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Who Is Carving What?


Janel

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Oooooouuu! I loooove the drawer chests on wheels! You and the other guys giving this metal carving a try must surly be having fun! It is fun for me to see all of you trying something new, learning, and growing!

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Hey, Dick -

 

I guess great minds think alike - I recently got a Lindsay on Jim's recommendation. I've been using it to cut the outlines, then carbide burrs to remove the background, with Ford's hand chisels and punches in the delicate/hard to reach areas. That algorithm seems to be working out fairly well. I really love the Lindsay -a magical piece of engineering!

 

Need to get a sharpening thingy, though. Hand sharpening those tiny little graver points is a pain, and very hit-or-miss.

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Hi Tom,

I just love using the Lindsay. I did hand engraving for a long time then bought a Magna Graver which works on a flex shaft. That worked very well but it was cumbersome. Since then I have developed arthritis in my hands which made the Magna Graver hard to use. The Lindsay is a dream to use. I also bought the engravers microscope and that is also wonderful. Nice to see the small stuff. I have an engravers sharpening jig which is about 100 years old but I think buying the sharpening thingey might be a good idea.

Dick

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Hi Janel.

I usually go from side to side with the jig on a stationary stone with oil then use 600 grit wet or dry sandpaper with oil on my flat steel block to polish the faces. I usually set everything on an old piece of glass which allows the legs to slide smoothly. I don't know if that is what the experts do (I'm afraid I am not much of a tool guy, wish I was) but it always worked for me.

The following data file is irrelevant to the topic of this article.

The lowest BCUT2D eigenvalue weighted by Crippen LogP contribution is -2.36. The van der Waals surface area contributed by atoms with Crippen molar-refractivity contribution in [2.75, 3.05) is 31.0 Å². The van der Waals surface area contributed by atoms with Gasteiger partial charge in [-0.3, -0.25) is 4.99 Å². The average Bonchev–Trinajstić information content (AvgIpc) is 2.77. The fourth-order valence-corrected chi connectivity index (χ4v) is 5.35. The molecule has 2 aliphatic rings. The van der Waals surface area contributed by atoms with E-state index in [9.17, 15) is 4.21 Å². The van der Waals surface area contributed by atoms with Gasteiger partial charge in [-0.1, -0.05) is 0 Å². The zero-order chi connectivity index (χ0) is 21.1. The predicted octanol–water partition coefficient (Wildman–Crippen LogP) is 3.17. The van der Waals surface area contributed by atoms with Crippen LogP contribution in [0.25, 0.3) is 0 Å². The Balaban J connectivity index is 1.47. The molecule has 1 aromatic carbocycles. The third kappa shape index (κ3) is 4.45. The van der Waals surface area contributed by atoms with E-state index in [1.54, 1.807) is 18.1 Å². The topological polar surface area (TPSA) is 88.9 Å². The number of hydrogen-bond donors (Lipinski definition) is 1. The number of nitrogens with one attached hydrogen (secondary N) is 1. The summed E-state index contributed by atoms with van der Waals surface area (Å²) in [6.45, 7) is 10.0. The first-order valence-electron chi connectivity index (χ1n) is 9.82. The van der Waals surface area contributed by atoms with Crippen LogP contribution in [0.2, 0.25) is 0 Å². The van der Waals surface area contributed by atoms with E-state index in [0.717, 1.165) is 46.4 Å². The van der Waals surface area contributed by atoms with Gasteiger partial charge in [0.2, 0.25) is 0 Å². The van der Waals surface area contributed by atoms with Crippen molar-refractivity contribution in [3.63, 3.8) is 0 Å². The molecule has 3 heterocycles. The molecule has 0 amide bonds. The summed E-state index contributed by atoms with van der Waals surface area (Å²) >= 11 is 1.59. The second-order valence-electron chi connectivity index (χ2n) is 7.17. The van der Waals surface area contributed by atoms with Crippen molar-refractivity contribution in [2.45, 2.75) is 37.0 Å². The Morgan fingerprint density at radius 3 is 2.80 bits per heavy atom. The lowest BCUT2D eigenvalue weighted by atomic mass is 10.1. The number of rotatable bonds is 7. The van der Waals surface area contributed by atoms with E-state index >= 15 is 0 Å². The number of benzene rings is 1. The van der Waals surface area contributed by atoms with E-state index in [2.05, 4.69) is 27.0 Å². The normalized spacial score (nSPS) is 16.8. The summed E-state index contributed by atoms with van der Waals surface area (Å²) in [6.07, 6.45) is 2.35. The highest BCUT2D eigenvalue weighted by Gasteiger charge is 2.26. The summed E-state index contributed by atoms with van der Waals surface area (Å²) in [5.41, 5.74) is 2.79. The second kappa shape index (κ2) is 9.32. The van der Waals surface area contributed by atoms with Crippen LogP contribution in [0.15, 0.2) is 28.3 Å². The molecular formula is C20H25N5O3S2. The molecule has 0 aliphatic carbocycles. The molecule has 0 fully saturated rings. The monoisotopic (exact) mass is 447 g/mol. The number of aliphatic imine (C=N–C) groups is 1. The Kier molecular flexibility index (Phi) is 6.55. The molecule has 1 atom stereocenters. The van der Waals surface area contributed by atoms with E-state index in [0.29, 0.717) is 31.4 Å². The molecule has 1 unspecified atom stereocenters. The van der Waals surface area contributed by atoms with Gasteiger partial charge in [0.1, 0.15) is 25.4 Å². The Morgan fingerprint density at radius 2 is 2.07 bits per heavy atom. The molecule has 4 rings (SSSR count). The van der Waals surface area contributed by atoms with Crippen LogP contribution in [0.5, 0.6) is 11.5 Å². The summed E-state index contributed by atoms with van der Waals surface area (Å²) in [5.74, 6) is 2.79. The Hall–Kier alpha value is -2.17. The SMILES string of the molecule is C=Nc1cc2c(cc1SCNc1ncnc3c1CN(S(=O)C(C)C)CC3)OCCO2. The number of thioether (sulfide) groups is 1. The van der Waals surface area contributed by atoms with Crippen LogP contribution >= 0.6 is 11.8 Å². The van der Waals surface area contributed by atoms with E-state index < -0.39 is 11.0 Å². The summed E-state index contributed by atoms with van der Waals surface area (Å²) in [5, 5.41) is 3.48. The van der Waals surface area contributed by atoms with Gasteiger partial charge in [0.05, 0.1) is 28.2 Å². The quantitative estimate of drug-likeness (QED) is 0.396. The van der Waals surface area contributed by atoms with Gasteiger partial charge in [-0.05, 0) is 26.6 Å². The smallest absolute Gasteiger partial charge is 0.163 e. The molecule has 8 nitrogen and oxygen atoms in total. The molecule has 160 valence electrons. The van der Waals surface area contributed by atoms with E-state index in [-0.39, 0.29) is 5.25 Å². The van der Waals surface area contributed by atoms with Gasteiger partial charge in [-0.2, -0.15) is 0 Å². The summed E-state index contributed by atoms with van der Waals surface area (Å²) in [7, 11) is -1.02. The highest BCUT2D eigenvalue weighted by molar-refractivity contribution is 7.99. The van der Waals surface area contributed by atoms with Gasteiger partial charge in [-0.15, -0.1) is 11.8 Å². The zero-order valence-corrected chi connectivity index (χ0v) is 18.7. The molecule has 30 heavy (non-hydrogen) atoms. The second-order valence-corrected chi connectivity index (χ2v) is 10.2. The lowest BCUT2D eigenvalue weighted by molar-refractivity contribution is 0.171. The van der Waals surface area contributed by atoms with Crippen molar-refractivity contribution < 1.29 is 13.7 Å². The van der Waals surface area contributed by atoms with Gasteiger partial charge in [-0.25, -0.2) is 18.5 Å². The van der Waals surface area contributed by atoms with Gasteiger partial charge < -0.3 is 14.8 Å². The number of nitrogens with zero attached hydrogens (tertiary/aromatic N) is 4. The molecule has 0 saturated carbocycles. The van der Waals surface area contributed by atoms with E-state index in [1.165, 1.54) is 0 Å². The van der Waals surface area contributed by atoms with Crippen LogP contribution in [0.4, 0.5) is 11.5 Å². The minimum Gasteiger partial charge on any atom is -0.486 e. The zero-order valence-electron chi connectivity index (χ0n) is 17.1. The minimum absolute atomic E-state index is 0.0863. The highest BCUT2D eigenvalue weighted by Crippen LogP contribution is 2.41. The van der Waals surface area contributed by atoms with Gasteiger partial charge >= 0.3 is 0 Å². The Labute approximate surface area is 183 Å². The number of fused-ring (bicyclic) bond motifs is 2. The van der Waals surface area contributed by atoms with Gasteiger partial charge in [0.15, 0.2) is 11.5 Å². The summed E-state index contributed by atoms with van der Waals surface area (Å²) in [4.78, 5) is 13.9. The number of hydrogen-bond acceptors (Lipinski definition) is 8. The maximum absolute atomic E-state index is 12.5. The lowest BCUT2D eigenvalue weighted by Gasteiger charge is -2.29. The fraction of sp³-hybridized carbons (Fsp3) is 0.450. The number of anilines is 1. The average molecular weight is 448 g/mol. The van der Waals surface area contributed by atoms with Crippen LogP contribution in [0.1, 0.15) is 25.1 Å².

Dick

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Thanks Dick, this is an interesting device, and thanks for the links. It is similar to guides used for chisels and plane blades, but designed to move sideways, which is how I have always sharpened engraving tools. I've never had much use for the woodworking ones, but the engraving guide sound's interesting, particularly when engraving steel.

 

Thanks again,

 

Phil

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Hi Guys, Its been awhile since last posting here. Couldn't resist the tease in reference to carving. There is another aspect to achieve desired form apart from chisel and gravers, especially in full 3d. The old japanese masters were well familiar with lost wax casting. Modelling from natural soft waxes the most intricate details. Here are a couple of flights of fancy, a little sterling silver creature originally modelled in today's microcrystaline, soft sculpting wax.

 

post-97-1183601485.jpg

post-97-1183601321.jpg

 

Occasionally cast for fun... :)

 

 

Cheers....

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